Italy honors, remembers virus dead with Donizetti’s Requiem

World

Italian President Sergio Mattarella, center, speaks in front of Bergamo’s cemetery, Sunday, June 28, 2020. Italy bid farewell to its coronavirus dead on Sunday with a haunting Requiem concert performed at the entrance to the cemetery of Bergamo, the hardest-hit province in the onetime epicenter of the outbreak in Europe. President Sergio Mattarella was the guest of honor, and said his presence made clear that all of Italy was bowing down to honor Bergamo’s dead, “the thousands of men and women killed by a sickness that is still greatly unknown and continues to threaten the world.” (Italian Presidency via AP)

ROME (AP) — Italy bid farewell to its coronavirus dead on Sunday with a haunting Requiem concert performed at the entrance to the cemetery of Bergamo, the hardest-hit province in the onetime epicenter of the outbreak in Europe.

President Sergio Mattarella was the guest of honor, and said his presence made clear that all of Italy was bowing down to honor Bergamo’s dead, “the thousands of men and women killed by a sickness that is still greatly unknown and continues to threaten the world.”

To respect social distancing rules, the guest list for the outdoor evening concert was limited to Mattarella and mayors of Bergamo’s 243 cities acting as representatives of their communities. RAI state television, which broadcast the concert live, said a few health care workers and representative of families who lost loved ones to the pandemic were also invited.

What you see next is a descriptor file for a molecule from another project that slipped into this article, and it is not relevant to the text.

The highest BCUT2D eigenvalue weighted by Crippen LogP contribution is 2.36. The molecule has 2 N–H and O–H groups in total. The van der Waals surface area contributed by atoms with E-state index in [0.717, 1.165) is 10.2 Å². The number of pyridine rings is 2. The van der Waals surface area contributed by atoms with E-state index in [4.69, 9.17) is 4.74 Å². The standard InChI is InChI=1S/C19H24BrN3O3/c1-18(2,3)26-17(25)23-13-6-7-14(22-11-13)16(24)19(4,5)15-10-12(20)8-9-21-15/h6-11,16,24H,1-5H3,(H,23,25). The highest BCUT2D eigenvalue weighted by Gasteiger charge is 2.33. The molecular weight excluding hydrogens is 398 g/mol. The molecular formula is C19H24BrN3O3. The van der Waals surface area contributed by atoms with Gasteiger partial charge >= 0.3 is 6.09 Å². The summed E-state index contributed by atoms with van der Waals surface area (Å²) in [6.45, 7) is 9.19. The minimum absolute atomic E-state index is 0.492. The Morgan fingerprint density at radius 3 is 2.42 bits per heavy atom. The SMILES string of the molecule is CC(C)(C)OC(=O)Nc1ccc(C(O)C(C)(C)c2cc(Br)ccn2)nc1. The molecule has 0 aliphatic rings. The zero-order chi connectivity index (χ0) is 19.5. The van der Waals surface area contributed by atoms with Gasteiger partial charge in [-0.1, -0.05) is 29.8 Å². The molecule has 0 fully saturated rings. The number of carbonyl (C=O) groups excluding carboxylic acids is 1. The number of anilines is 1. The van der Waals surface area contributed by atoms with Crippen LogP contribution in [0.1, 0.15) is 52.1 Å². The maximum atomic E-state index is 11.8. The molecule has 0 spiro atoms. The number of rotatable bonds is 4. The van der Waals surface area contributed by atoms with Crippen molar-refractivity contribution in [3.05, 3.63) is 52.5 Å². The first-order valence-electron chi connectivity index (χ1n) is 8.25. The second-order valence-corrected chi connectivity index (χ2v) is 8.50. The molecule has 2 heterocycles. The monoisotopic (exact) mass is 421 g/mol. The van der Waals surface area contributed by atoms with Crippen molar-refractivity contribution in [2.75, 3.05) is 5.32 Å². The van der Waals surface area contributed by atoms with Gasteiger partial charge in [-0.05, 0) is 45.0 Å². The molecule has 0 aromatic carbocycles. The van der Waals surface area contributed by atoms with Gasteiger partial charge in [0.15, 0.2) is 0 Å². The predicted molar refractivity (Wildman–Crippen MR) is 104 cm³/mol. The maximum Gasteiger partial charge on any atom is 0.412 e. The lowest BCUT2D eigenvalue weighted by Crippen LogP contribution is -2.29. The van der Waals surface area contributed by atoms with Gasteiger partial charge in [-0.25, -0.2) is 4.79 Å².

Aside from the soloists and conductor, masks were omnipresent including for the chorus, and the wind instruments were arranged behind Plexiglas. The orchestra performed the unfinished Requiem funeral Mass of Bergamo native Gaetano Donizetti, one of Italy’s most important 19th century composers.

Bergamo recorded its first positive case Feb. 23 and by the end of March had registered a 571% increase in excess deaths compared to the five-year monthly average. Images in mid-March of an army convoy hauling caskets away because Bergamo’s cemetery and crematoriums were full came to epitomize the horrific toll of the virus in Italy’s north.

Many of the more than 6,000 Bergamo dead never had a funeral celebrated in their honor, depriving their families of the chance to say goodbye. Mattarella said he hoped the Requiem event would help them remember their loved ones, even as Italy takes stock about what went wrong in Bergamo and beyond as the region’s health care system was overwhelmed by the tsunami of sick.

“Remember means reflecting with rigorous precision what didn’t work, the shortcomings of the system, errors to avoid repeating,” Mattarella said. “It means at the same time recalling the value of the positive that was shown,” he said, citing the “extraordinary humanity” of doctors, nurses, civil protection crews and volunteers.

One of the invited guests at the concert was Luca Fusco, a Bergamo native who early on in the pandemic started a Facebook group to collect testimony of Italians whose loved ones had died. The group, “Noi Denunciaremo” (We will denounce) now has nearly 60,000 members and has mounted a legal battle to find justice for the dead and ascertain what if any systemic errors or political decisions contributed to the heavy loss of life.

Some members of the group protested outside the cemetery Sunday behind a banner reading “Truth and Justice.” Critics faulted organizers for creating a mere political spectacle without the true victims of the crisis.

Fusco, whose father died in the pandemic, said the lack of family members of the victims was “like a wedding without the spouses.” But he said he hoped Mattarella’s presence would allow mourning families “to nourish the hope that not the entire political elite is willingly trying to hide.”

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